The centre of her costume is the purple panelling on her tabard and breastplate, framed by silver borders; on either side in the sleeves and skirts, the low-visibility brown fabric has an appealing geometric design worked into it, but nothing that overwhelms the basic shape of the body beneath, and the use of silver banding ties the fabrics to the central armour. There's a highlight pass on the fabric, a lighter shade of brown over the dark base, which is far from carefully applied - some areas becoming almost fully light, some are skipped over completely - but luckily for the figure, the brighter silver draws your eye away from those issues. The only areas which seem to fall a bit short of what they're trying to achieve are the hooves, where the shaggy hair on the ankles is poorly differentiated from the hoof itself, and the stockings, which have a silvery sheen to them that sets them apart from the bare skin of the upper thighs, but almost no actual difference in colour; at this scale, the intended effect of the stockings is just too subtle to be reproduced on a mass-market figure.

Tam's face is quite gorgeous - the pale sky-blue skin tone is further softened by a healthy curve to her cheeks and around her lips, but she has a haughty stare that sharpens her expression, resulting in an overall nice mix of imperious and accessible. The paint is nothing fancy - dark lips and eyebrows, pale lilac eye shadow, and pure white eyes with thin outlines - but everything's clean and clear, allowing the attractive sculpt to shine through. The horns give her a high, wide forehead, though the way her hair is swept across her left side mitigates that, as well as giving her a bit of a silent film star glamour quality; the paint on her horns isn't that great, with a fairly stark differentiation between forehead and horn, but the horns themselves scrape by adequately.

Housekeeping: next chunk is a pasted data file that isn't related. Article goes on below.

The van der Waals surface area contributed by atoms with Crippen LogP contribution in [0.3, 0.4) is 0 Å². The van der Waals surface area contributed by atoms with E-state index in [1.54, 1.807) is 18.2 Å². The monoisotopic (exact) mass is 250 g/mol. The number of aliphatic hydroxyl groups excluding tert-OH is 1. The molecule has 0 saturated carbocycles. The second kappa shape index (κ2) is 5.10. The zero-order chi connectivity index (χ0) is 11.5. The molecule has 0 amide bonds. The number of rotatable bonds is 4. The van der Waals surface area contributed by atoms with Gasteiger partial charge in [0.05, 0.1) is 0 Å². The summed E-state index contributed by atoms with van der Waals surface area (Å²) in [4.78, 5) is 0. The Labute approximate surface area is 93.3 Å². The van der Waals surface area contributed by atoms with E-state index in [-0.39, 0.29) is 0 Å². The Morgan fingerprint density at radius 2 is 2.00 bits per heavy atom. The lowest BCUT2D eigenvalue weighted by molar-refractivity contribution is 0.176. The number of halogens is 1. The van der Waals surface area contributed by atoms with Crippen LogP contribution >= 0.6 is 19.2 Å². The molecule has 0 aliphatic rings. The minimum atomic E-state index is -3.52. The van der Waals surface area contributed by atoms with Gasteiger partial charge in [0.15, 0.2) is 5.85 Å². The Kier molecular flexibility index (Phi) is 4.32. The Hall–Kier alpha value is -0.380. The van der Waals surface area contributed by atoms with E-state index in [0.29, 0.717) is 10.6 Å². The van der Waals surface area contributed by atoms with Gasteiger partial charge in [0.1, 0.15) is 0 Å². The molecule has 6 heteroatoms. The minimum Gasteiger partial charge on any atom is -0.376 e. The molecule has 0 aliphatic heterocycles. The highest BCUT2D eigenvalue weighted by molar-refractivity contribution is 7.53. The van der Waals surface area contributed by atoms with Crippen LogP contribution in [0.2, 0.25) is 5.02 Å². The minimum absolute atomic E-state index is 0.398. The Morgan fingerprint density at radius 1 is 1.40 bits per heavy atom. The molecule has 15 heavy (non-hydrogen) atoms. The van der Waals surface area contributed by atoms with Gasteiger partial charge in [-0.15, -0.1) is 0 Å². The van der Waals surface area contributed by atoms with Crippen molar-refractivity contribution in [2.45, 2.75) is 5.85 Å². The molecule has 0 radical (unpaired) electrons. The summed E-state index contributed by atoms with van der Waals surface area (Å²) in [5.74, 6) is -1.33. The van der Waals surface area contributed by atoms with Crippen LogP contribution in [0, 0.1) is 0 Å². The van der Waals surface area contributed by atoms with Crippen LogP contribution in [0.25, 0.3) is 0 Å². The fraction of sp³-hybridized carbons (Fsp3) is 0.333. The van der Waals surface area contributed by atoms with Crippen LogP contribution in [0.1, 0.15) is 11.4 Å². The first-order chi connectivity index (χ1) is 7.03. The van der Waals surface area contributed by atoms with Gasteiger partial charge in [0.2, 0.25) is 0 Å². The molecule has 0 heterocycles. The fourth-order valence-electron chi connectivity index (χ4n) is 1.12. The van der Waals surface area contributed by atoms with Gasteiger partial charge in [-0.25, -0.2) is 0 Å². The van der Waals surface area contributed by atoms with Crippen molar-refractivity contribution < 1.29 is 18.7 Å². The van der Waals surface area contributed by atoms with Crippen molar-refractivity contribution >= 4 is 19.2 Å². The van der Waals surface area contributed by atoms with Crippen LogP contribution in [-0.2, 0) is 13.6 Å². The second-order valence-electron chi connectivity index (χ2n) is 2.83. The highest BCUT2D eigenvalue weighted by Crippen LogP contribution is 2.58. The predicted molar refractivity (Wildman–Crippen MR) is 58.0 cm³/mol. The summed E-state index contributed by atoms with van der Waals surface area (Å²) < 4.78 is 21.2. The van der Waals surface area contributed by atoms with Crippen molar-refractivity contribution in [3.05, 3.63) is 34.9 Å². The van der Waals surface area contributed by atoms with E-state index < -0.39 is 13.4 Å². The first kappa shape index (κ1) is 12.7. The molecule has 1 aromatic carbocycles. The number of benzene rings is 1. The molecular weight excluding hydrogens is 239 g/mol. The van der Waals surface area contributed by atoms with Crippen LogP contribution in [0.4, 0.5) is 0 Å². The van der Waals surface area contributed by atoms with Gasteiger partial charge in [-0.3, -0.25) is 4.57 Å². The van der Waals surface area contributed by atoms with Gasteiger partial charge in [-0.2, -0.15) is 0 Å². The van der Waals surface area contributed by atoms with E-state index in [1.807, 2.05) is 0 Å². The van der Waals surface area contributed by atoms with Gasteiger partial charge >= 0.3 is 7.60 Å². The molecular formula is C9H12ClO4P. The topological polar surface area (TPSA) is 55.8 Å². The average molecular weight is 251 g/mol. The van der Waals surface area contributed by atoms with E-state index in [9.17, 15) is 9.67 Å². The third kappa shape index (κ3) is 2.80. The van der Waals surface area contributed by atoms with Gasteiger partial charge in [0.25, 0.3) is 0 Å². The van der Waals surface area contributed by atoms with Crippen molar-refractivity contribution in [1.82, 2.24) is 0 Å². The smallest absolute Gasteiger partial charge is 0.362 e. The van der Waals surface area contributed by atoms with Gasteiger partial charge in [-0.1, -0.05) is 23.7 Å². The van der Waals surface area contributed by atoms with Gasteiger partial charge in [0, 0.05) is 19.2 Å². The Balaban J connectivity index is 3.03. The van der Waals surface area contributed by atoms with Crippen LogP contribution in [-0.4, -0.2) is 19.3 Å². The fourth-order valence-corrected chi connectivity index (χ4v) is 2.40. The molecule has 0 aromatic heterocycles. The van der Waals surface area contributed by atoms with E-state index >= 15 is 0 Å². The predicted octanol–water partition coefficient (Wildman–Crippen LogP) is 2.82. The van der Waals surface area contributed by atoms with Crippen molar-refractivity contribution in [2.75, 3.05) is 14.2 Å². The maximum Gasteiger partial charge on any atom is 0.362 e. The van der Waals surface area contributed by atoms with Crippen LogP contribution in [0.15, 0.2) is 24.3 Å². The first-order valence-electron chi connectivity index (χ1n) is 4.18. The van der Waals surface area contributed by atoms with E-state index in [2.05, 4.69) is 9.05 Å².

There's no articulation, not even a swivel joint that's basically just a construction seam they left mobile - every inch of Tam from her high collar crest to her hooves is glued solidly in place. Instead of posing the figure when you first open her up, you get assembly instead - both her sword and tail are packaged separately, with a little instruction page bundled into the glossy backing card to explain what goes where. A brief summary would be: the sword goes in her hand, the tail attaches to her butt. Consult the instructions if you're confused. The sword's pommel detaches so that the grip can be slid into the tightly-fitting right hand, while the tail just plugs right in, with an angle-edged plug ensuring it only goes in at the one angle.

She's not going to win Toy of the Year or anything - Tamuura's a third-party McStatue, with a good design, good sculpt, good paint, but she doesn't stand out from the crowd either for being technically flawless, or for having any especially exciting artistic qualities. But y'know what, I really like her - she's not a superstar, but she's got charm, for want of a better word. If towering cute mystic alien-demoness women are your kind of thing, Tam's your girl.